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Garages of the 1920's
When Vickery Place was platted in 1911, it was far out on the fringes of housing development. (In fact, the city limits were not extended out to Vickery Place for several years.)
Anyone commuting to downtown Dallas in 1911 had to ride a horse and buggy or catch a public street car. Vickery Place was served by two street car lines, one on McMillan and one on Matilda. Ridership on public transit reached the highest levels during the 1920's, and then began to taper off. The shift to the automobile was completed during the thirties. And by the late thirties the McMillan line ceased operation.
Henry Ford's Model T (introduced in 1908) was the first automobile intended for the mass market. The success of the Model T made the family car a standard fixture of the American home. The book "Domestic Architecture", copyrighted in 1926, states: "In recent years a garage with an automobile approach has become very common...". This shows how architects and builders were incorporating garages as a part of any new house by the late 1920's.
Garages borrowed their form and location from horse stables. Stables were built as a separate detached structure, often with quarters for domestics, or even chicken coops supplying fresh eggs and Sunday dinner. Frank Lloyd Wright often incorporated a car washing area within the garage, or motor court.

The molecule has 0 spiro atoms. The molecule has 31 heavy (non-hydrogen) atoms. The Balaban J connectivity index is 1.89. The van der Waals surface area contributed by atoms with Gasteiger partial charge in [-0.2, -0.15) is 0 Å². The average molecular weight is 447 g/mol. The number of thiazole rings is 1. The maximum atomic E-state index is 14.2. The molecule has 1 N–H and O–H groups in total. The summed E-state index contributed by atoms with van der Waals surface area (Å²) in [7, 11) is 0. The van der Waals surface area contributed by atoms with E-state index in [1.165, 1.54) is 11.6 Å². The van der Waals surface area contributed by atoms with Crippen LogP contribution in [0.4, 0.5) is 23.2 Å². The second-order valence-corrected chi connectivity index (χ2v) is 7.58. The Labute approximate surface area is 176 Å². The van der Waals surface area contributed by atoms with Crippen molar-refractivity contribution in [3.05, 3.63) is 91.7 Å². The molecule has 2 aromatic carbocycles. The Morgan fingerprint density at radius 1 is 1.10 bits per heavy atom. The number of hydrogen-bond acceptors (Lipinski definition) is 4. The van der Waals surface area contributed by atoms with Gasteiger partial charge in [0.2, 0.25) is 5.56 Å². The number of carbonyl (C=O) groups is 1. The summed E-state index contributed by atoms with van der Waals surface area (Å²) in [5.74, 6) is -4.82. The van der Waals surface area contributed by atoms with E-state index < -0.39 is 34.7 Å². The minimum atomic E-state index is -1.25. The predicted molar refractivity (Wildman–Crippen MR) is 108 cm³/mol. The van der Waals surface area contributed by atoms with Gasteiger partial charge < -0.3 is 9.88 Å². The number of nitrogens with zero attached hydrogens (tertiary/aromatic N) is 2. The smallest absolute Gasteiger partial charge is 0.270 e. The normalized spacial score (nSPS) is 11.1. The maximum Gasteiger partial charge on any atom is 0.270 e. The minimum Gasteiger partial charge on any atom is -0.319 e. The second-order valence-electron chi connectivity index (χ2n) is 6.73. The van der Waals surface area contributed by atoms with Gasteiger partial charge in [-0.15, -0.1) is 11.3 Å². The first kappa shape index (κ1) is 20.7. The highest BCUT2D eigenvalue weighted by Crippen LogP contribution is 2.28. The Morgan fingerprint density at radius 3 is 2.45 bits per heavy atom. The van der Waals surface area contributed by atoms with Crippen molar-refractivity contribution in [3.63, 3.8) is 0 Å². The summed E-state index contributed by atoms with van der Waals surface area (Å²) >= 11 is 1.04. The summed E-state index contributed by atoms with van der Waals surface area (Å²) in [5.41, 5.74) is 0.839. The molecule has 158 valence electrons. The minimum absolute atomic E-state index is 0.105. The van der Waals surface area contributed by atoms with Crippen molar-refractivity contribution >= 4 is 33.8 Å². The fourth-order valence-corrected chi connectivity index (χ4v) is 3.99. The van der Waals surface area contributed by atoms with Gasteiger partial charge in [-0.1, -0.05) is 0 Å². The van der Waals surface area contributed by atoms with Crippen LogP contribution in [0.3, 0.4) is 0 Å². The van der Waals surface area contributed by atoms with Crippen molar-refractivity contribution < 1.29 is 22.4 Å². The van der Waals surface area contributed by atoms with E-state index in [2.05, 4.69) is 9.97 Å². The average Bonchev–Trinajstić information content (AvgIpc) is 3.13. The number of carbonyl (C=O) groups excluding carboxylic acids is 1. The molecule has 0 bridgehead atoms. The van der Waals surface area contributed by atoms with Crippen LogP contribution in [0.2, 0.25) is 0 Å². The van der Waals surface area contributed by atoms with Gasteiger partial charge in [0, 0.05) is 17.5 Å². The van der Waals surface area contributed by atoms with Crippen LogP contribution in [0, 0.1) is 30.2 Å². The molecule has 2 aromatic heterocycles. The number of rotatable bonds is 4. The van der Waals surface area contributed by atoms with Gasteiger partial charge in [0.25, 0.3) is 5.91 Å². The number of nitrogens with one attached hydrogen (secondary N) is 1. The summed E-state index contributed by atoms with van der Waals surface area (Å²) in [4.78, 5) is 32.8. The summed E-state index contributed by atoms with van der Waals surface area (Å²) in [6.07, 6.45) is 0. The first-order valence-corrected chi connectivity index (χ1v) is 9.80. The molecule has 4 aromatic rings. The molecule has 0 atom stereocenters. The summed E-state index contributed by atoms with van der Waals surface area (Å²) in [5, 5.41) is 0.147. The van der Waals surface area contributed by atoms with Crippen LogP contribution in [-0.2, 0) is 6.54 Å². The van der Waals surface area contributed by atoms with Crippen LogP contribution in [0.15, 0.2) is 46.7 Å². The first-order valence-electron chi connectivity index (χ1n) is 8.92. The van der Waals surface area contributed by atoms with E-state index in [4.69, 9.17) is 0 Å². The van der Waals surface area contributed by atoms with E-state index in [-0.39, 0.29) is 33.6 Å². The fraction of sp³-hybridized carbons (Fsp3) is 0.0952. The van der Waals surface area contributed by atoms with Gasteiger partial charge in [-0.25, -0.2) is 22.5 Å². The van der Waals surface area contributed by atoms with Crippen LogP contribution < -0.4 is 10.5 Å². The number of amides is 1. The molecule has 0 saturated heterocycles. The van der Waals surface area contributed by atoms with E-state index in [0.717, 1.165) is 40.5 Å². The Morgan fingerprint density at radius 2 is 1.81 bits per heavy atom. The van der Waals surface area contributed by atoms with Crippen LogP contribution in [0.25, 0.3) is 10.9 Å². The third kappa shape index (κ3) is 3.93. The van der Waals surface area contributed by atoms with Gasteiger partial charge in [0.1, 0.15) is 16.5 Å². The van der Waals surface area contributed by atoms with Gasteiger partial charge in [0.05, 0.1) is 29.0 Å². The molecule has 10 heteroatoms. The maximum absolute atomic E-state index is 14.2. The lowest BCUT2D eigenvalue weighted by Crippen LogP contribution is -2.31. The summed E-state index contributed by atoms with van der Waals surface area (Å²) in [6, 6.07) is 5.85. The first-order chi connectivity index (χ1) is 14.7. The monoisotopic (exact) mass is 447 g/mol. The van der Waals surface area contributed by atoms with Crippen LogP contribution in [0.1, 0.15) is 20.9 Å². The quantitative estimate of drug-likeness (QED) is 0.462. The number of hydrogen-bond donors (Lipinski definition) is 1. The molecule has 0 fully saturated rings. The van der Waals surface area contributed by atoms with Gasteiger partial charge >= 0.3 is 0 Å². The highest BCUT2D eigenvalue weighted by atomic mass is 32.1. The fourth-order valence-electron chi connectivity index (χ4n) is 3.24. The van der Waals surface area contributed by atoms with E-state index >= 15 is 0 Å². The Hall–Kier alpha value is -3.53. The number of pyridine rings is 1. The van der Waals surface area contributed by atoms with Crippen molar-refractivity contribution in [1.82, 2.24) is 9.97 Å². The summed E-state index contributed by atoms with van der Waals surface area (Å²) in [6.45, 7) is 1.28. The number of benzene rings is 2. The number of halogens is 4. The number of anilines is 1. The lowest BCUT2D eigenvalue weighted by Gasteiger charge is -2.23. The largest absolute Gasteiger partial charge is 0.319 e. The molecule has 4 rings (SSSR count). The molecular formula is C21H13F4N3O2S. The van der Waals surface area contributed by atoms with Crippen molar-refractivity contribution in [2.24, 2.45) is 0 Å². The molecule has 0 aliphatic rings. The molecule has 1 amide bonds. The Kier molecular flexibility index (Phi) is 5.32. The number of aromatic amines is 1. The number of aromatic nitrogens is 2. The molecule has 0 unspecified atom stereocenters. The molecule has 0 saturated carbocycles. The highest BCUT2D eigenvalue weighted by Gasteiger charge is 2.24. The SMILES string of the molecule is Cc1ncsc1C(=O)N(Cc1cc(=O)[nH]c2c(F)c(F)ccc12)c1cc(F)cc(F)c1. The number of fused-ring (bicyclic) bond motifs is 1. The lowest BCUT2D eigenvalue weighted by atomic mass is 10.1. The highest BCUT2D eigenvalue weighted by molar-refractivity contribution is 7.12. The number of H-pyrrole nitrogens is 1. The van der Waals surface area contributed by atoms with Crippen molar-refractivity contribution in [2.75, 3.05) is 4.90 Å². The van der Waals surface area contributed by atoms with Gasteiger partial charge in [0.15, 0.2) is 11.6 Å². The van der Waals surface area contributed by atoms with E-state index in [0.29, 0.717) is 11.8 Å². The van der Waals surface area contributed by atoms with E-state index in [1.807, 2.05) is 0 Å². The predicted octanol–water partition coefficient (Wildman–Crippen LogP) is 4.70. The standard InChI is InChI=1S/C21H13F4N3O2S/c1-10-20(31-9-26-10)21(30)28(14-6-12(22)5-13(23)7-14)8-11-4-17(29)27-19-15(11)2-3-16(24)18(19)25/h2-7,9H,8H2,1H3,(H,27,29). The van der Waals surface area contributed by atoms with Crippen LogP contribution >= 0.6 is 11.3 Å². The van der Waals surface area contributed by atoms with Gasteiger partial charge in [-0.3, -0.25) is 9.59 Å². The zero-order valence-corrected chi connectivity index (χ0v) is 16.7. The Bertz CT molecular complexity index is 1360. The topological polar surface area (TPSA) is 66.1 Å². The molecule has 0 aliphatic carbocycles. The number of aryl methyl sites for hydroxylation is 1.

The typical Vickery Place garage was of wood frame construction. The siding was usually board-and-batten vertical siding. The roof structure had exposed rafter tails, and the roof was low-pitched (usually 6-to-12 pitch) just like the Craftsman Bungalow homes in the neighborhood. The foundation was a mud sill, which means the bottom two-by-four of each wall rested directly on the ground. The garage floor was, well, no floor at all; just dirt or gravel.
It was common to have a low ceiling height (less than 8 ft.) inside a garage. This helped to keep the scale of the garage smaller than that of the house.
Overhead garage doors were unheard of in the 1920's. Instead some garage doors were hinged to open outward like a typical house door. Others hung on top-mounted rollers which were carried on steel tracks above the door opening. Many examples of these sliding garage doors are still seen in Vickery Place.
The garage was always located in the rear third of the yard. That's where the stables had been located. This is illustrated in the diagram for site planning shown here. The diagram is from "Better Homes and Gardens" Handbook, circa 1930.
How big should a garage be? Architecture planning books as late as the forties proposed one car garages of 10 feet x 18 feet; or 180 square feet (approximately equal to 10 percent of the house area). By 1955 Packards and Hudsons were 18 feet 4 inches in length, and Cadillac built a sedan 19 feet 10 inches. At this time builders standardized the garage as 20 feet x 20 feet, or 400 square feet. Today the standard two car garage is usually 500 square feet.
The garage is an example of a new use borrowing from the past and making itself a piece of the architectural vocabulary. Vickery Place came into existence as the automobile and electricity were becoming common elements of our society.
Daron Tapscott, Architect